I long for more time.  I hope for more moments of clarity.  I pray for chances to reminisce.  But even if I never get another moment to do it again, even if there’s never another chance to say all the things that I didn’t say; I’ll carry these memories and a thousand more with me all the days of my life.  The silly ones and the scary.  The monumental ones as well as the mundane.  Every moment and every memory.  When you can’t remember anymore I’ll memorialize them for the both of us.

If I had I had another moment, if I could do it again I would say thank you for being this little boy’s daddy.  I love you dad.

Forever your fan and always your son,

David

Saturday, May 13, 2017

I'm Still Here

I’m still here.  That seems to be the defining mantra of my life.  I’m still here.  I didn’t think I would make it through the night; but I’m still here.  Through surgeries and through heartbreaks.  Through tears.  Through frustration.  Through gain and through loss.  Through metaphorical nights that lasted for days.  Through the nightmares of endless nights that were all too real and all too long.  The dawn is breaking and I’m still here.

There was a time when I wished that there was something more poetically victorious for me to say.  I wished there could be more shouting and more singing and more dancing and more rejoicing.  I’ve longed for those times but for now I’m just content with picking myself up off the ground and saying with a battered resilience, “I’m still here.”

We’ve seen it told in the stories we love to hear.  In movies and books.  In fairy tales and legends.  The underdog is beaten down and left lying defeated on the ground.  The victor turns his back on the vanquished and arrogantly walks away.  All is lost and the story is almost over.  But then over the shoulder of the bully, we see that the bruised body of the beaten has slowly risen up.  And then we know the battle isn’t over.  We realize that there’s more to the story.  The phoenix has risen.  And if we could lean in we just might hear him whisper, “I’m still here.”

I’ve taken my share of beatings.  I’ve endured my fair share of disappointments.  I’ve watched more than one bully walk away while the bleeding heap of my hopes and dreams lay broken on the ground.  I’ve cried for mercy.  I’ve wept and grieved the loss of so much in my life.  I’ve been left scarred physically and emotionally.  But the bully underestimated me then and he has underestimated me now.  The phoenix is rising.  I’m shaking but I’m standing.  I’m still here.

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Friday, June 10, 2016

I Think I'll Believe

Faith is a difficult thing for me. Faith in the unseen in the face of the unknown comes very slowly for me. I get frustrated when what I've prayed and hoped for hesitates in coming. I want to give up. I want to throw in the towel. I want to but I can't give up just yet. 

As I write these words today I realize that I so understand Peter's rhetorical question to Jesus when he said (in John 6:68), "Where else can we go?"  When others ran away and the situation seemed confusing as Jesus spoke of things they couldn't yet grasp, Peter realized that staying was easier than going and that believing was easier than doubting. 

There are days, there are moments when I really want to give up but what else is there for me to do?  Do I give up on the possible in the face of what I believe to be the improbable?  Do I turn the energy and effort I draw on to walk in faith into energy that cultivates negativity and doubt? Do I work to feed belief or do I work to nurture unbelief?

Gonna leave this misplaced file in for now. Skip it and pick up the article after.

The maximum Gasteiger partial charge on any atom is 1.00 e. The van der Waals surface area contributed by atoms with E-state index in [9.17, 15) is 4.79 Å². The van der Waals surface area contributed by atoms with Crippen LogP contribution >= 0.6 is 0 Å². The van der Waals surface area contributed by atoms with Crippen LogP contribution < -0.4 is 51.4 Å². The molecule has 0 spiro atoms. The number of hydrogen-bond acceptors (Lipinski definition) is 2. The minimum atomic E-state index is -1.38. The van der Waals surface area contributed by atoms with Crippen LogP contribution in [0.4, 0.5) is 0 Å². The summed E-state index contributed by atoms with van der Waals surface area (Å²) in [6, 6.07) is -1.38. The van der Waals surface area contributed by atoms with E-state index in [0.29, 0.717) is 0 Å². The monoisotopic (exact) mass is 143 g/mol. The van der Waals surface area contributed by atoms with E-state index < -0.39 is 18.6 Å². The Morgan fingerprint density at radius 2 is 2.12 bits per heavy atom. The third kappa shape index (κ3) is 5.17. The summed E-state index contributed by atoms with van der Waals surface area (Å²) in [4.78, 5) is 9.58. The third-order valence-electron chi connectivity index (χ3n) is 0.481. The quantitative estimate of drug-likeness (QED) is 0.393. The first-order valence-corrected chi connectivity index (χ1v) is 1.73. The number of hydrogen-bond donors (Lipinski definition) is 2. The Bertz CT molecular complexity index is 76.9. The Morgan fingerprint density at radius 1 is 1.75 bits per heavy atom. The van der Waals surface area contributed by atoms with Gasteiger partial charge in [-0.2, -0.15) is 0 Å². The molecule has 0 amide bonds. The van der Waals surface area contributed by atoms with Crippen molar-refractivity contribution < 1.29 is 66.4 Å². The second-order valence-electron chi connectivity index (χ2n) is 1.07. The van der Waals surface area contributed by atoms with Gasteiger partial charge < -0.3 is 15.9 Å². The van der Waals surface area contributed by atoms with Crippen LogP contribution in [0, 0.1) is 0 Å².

Oh yeah, you may not realize it but it takes work to be skeptical. It's exhausting to always see things as hopeless and to live defeated and dejected.  It saps away energy that could be used for more positive ventures to let our minds walk in the dark back alleys of fear and worry.  It's without a doubt overwhelming to see only roadblocks, to dream only nightmares, and to live our lives under the misconception that life isn't really even worth living. 

Yep, it's hard work being hopeful but it's even harder being miserable - I know because I've tried!  Faith requires work but so does doubt and worry.  And it's in the middle of the dynamic tension caused when belief collides with unbelief that I've found myself asking God a question. "What else is there for me to do?"

I think I'll just believe. 


P.S. It occurs to me that a thirsty man doesn't care to argue whether the glass is half empty or half full. He's just happy to have a drink. 

Wednesday, May 18, 2016

I Still Have Something to Say


"It has seemed good to me to declare the signs and wonders which the Most High God has done for me."  Daniel 4:2


I still have something to say.  Or at least that's what my faith propels me to proclaim.  That's my declaration of hope when it seems that everything points to the contrary.  I simply must believe that I have more to say.

Even when it seems that the heavens are brass to my prayers – I still have something to say.

Even when there’s not a pulpit or microphone or even a congregation to hear it – I still have something to say.

Even when sickness and disease sap life, energy, strength, and ability from my body – I still have something to say.

Even when relationally there’s no one who wants to listen – I still have something to say.

I still have something to give.  My life experience hasn’t been for nothing.  My ministry experience hasn’t been a waste.  My triumphs and failures, my joy and my heartache, my ups and my downs have produced a gift yet shared with a voice still to be heard.

I still have something to give.  To the kingdom of God and the body of Christ.  To my family both near and far.  To my friends.  To those I’ve met and to those with names yet to be learned.  I still have something to give.

I simply have to believe it.  It’s all that I hold on to at times.  It’s the hope that keeps me going.  I cling to the promise that’s found in the Bible in I Peter 1:6-7, “In all this you greatly rejoice, though now for a little while you may have had to suffer grief in all kinds of trials. These have come so that the proven genuineness of your faith - of greater worth than gold, which perishes even though refined by fire - may result in praise, glory and honor when Jesus Christ is revealed.”